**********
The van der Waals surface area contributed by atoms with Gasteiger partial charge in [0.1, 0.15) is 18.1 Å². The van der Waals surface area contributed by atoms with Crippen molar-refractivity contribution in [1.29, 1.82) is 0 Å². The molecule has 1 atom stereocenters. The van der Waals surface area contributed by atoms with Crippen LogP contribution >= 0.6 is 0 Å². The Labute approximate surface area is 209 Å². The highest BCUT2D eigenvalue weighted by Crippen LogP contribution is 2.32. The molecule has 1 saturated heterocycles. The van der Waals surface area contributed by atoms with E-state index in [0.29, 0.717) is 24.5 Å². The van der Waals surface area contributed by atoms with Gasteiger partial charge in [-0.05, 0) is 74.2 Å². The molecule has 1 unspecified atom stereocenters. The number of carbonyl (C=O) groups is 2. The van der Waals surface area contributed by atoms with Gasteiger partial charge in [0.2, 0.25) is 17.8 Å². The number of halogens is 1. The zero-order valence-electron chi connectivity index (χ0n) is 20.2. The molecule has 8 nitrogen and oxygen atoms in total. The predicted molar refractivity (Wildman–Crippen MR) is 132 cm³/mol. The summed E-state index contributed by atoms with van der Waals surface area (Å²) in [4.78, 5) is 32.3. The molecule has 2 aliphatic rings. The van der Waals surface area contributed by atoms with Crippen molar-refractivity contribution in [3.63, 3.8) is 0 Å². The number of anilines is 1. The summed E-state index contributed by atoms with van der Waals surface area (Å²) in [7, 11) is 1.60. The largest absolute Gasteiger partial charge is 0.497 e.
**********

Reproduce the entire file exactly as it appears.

The van der Waals surface area contributed by atoms with Gasteiger partial charge in [0.1, 0.15) is 18.1 Å². The van der Waals surface area contributed by atoms with Crippen molar-refractivity contribution in [1.29, 1.82) is 0 Å². The molecule has 1 atom stereocenters. The van der Waals surface area contributed by atoms with Crippen LogP contribution >= 0.6 is 0 Å². The Labute approximate surface area is 209 Å². The highest BCUT2D eigenvalue weighted by Crippen LogP contribution is 2.32. The molecule has 1 saturated heterocycles. The van der Waals surface area contributed by atoms with E-state index in [0.29, 0.717) is 24.5 Å². The van der Waals surface area contributed by atoms with Gasteiger partial charge in [-0.05, 0) is 74.2 Å². The molecule has 1 unspecified atom stereocenters. The number of carbonyl (C=O) groups is 2. The van der Waals surface area contributed by atoms with Gasteiger partial charge in [0.2, 0.25) is 17.8 Å². The number of halogens is 1. The zero-order valence-electron chi connectivity index (χ0n) is 20.2. The molecule has 8 nitrogen and oxygen atoms in total. The predicted molar refractivity (Wildman–Crippen MR) is 132 cm³/mol. The summed E-state index contributed by atoms with van der Waals surface area (Å²) in [4.78, 5) is 32.3. The molecule has 2 aliphatic rings. The van der Waals surface area contributed by atoms with Crippen molar-refractivity contribution in [3.63, 3.8) is 0 Å². The number of anilines is 1. The summed E-state index contributed by atoms with van der Waals surface area (Å²) in [7, 11) is 1.60. The largest absolute Gasteiger partial charge is 0.497 e.